Posted on

Mortadella Madness

It’s been many years in the making, but we finally nailed a Mortadella recipe! Originating in Italy, Mortadella is basically fancy bologna – which made us think, “hey, how hard can it be to make a low-rent lunchmeat?” Pretty damn hard, it turns out.

One of our first brushes with Mortadella manufacture resulted in a flavor not unlike a wet, fetid dog and a texture that was mealy. It was perhaps the most inedible product we have ever made at the Smokehaus, before or since. We threw the whole batch away – there was nothing else to do with it. 

Bologna was surprisingly hard-to-get, like some sort of across the tracks romantic tableau where you try to sweep the town drunk’s daughter off her feet only to realize that she isn’t really interested (at least not without some effort). We mistakenly thought Mortadella was a sure thing. We quickly moved on to less complicated garde manger duties, like dry-cured Saucisson Sec and country-style pate. 

A few more attempts here and there resulted in similar failures, leading us to believe that Oscar Meyer (and his millions of dollars worth of machines) had us licked. But this winter has been a winter of discovery – the punishing weather forced us to tinker, to dream, to get a little risky – and we culminated our Mad Professor moods attempting  another round with Mortadella: The One That Got Away. 

We hit the books and got on the phone, lining up the best local pork we could find, along with the most celestial back fat on earth. We ordered synthetic casings – a Smokehaus first – and discussed cooking methods (smoking v. poaching v. roasting v. a combination) in a fairly argumentative way, all of us desperately craving the same two goals: 1) Not to f@#% this up, and 2) To eat copious amounts of Mortadella. We bought exquisite organic pistachios. We diced perfect cubes of lardon. We emulsified. We stuffed. We hung. We waited.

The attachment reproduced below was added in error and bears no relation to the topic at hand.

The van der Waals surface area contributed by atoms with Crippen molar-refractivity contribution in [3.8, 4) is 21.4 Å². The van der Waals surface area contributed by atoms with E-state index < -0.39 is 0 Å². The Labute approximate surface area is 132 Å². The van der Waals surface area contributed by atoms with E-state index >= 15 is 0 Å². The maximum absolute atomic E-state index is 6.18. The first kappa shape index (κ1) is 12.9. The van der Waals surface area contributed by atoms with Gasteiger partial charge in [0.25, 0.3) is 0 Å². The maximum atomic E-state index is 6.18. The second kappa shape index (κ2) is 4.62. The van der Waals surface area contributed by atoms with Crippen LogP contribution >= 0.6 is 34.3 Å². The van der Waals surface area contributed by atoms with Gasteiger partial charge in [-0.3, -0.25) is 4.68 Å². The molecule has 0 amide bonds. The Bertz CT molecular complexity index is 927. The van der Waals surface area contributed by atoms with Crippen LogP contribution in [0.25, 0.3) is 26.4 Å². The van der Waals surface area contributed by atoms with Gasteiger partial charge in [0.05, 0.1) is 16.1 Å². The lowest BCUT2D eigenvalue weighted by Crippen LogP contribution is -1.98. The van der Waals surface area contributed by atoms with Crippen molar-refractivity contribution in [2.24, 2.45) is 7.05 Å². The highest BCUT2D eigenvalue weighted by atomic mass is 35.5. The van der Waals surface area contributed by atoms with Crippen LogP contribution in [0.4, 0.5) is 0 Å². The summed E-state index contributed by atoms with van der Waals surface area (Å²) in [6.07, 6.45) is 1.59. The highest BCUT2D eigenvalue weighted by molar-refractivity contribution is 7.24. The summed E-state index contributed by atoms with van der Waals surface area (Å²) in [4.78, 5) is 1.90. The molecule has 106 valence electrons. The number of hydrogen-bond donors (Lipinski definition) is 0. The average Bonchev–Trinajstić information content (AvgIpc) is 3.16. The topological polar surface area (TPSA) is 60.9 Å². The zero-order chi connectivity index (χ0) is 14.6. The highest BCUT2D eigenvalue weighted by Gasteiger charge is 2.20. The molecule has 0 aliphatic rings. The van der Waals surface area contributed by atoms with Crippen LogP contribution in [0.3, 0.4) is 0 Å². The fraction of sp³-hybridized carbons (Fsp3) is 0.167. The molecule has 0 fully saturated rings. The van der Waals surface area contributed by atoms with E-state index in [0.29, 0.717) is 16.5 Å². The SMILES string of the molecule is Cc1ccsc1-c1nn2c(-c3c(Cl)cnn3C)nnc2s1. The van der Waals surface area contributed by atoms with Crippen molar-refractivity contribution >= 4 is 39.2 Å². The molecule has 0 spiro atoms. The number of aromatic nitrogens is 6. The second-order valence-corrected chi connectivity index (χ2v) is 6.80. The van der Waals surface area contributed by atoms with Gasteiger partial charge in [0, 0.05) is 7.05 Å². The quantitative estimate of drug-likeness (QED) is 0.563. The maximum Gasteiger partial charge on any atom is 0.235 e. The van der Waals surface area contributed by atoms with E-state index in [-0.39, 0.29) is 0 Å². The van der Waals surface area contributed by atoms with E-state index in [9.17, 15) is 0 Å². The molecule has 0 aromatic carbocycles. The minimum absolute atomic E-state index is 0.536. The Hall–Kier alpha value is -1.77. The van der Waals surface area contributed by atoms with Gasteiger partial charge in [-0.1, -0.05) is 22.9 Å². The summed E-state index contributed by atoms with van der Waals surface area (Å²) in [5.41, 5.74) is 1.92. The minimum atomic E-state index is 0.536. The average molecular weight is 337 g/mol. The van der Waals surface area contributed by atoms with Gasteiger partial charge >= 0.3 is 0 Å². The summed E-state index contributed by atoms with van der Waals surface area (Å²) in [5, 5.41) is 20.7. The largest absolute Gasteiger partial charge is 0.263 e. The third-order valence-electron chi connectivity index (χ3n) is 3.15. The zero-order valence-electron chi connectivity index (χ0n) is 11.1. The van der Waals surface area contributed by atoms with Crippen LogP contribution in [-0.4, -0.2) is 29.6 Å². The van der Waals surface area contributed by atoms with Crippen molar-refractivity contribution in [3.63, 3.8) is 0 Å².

The outcome of this first heavily anticipated meat torpedo was, if not a disaster, at least a solid rebuke. Although the flavor, color, and shape were exactly as designed, the texture was so powdery, so resistant to the creamy, hammy bliss that is intrinsic to Mortadella, that it actually somehow was able to remove any resonant moisture in your mouth as you ate it. Kind of like a reverse-treat. Like the lunchmeat was punishing us by taking our saliva away after years of drooling about it. Bitch. 

But we tried again.

We adjusted the fat ratio (which is a little stunning, even by our hedonistic standards) along with a few other key technique-oriented factors and voila: Mortadella is finally on our side, pink and perfect. Creamy, dreamy, studded with mild pistachio and aggressive peppercorn – we are definitely going steady. 

mortadella; smokehaus mortadella

Posted on

What We Eat

For all the years leading up to my time at the Smokehaus, I ate the Cajun Finn. Exclusively. My only deviation was if I was lucky enough to show up on Taco Tuesday. Once I started working here, I knew I needed to explore the very expansive menu for no other reason than product knowledge. While doing research under the cloak of product testing, I learned what I’ve always known: we make some ridiculously good food. If you’ve ever come to the deli and asked the person working what their favorite sandwich is and saw them hesitate, hmm and haw… it’s for good reason. There’s much to choose from and rarely is it a bad choice. While I still love The Finn, I have yet to go wrong deviating from my old standby.